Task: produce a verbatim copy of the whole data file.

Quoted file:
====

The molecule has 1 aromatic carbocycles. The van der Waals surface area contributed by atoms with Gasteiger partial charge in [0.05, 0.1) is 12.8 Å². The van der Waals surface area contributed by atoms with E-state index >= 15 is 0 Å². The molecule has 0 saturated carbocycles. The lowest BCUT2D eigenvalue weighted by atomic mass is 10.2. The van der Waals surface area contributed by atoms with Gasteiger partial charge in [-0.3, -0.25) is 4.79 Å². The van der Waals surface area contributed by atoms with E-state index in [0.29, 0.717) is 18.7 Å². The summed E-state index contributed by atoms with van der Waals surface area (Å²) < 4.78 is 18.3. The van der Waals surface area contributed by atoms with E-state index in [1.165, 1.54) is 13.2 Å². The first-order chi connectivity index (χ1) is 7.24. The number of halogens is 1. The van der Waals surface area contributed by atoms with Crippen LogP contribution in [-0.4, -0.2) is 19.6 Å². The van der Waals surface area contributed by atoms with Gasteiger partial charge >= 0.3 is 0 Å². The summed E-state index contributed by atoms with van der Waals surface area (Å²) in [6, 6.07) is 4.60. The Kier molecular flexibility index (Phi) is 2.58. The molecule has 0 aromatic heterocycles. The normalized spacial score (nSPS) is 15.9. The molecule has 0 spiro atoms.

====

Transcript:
The molecule has 1 aromatic carbocycles. The van der Waals surface area contributed by atoms with Gasteiger partial charge in [0.05, 0.1) is 12.8 Å². The van der Waals surface area contributed by atoms with E-state index >= 15 is 0 Å². The molecule has 0 saturated carbocycles. The lowest BCUT2D eigenvalue weighted by atomic mass is 10.2. The van der Waals surface area contributed by atoms with Gasteiger partial charge in [-0.3, -0.25) is 4.79 Å². The van der Waals surface area contributed by atoms with E-state index in [0.29, 0.717) is 18.7 Å². The summed E-state index contributed by atoms with van der Waals surface area (Å²) < 4.78 is 18.3. The van der Waals surface area contributed by atoms with E-state index in [1.165, 1.54) is 13.2 Å². The first-order chi connectivity index (χ1) is 7.24. The number of halogens is 1. The van der Waals surface area contributed by atoms with Crippen LogP contribution in [-0.4, -0.2) is 19.6 Å². The van der Waals surface area contributed by atoms with Gasteiger partial charge >= 0.3 is 0 Å². The summed E-state index contributed by atoms with van der Waals surface area (Å²) in [6, 6.07) is 4.60. The Kier molecular flexibility index (Phi) is 2.58. The molecule has 0 aromatic heterocycles. The normalized spacial score (nSPS) is 15.9. The molecule has 0 spiro atoms.